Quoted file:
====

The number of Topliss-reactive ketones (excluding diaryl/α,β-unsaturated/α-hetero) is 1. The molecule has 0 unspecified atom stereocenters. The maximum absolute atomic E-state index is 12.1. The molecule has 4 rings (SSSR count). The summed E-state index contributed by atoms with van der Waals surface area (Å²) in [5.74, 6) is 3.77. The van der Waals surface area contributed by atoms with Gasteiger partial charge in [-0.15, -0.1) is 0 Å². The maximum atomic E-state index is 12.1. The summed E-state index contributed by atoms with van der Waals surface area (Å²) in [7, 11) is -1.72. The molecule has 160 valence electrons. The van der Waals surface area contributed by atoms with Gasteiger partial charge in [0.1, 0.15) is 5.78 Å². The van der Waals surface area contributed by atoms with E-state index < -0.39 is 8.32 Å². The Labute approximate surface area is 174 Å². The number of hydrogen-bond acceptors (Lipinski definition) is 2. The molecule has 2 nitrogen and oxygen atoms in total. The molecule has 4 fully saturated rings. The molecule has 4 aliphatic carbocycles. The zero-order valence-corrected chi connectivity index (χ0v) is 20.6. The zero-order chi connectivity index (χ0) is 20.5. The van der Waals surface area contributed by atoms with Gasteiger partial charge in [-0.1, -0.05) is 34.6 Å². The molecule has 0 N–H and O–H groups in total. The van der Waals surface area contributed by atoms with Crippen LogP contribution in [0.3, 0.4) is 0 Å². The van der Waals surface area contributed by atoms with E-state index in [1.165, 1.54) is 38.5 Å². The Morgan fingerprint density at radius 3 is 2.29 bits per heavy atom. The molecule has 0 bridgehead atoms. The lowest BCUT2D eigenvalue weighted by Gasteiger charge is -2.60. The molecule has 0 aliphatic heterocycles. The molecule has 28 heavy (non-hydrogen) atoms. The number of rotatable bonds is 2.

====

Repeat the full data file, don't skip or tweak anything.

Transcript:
The number of Topliss-reactive ketones (excluding diaryl/α,β-unsaturated/α-hetero) is 1. The molecule has 0 unspecified atom stereocenters. The maximum absolute atomic E-state index is 12.1. The molecule has 4 rings (SSSR count). The summed E-state index contributed by atoms with van der Waals surface area (Å²) in [5.74, 6) is 3.77. The van der Waals surface area contributed by atoms with Gasteiger partial charge in [-0.15, -0.1) is 0 Å². The maximum atomic E-state index is 12.1. The summed E-state index contributed by atoms with van der Waals surface area (Å²) in [7, 11) is -1.72. The molecule has 160 valence electrons. The van der Waals surface area contributed by atoms with Gasteiger partial charge in [0.1, 0.15) is 5.78 Å². The van der Waals surface area contributed by atoms with E-state index < -0.39 is 8.32 Å². The Labute approximate surface area is 174 Å². The number of hydrogen-bond acceptors (Lipinski definition) is 2. The molecule has 2 nitrogen and oxygen atoms in total. The molecule has 4 fully saturated rings. The molecule has 4 aliphatic carbocycles. The zero-order valence-corrected chi connectivity index (χ0v) is 20.6. The zero-order chi connectivity index (χ0) is 20.5. The van der Waals surface area contributed by atoms with Gasteiger partial charge in [-0.1, -0.05) is 34.6 Å². The molecule has 0 N–H and O–H groups in total. The van der Waals surface area contributed by atoms with Crippen LogP contribution in [0.3, 0.4) is 0 Å². The van der Waals surface area contributed by atoms with E-state index in [1.165, 1.54) is 38.5 Å². The Morgan fingerprint density at radius 3 is 2.29 bits per heavy atom. The molecule has 0 bridgehead atoms. The lowest BCUT2D eigenvalue weighted by Gasteiger charge is -2.60. The molecule has 0 aliphatic heterocycles. The molecule has 28 heavy (non-hydrogen) atoms. The number of rotatable bonds is 2.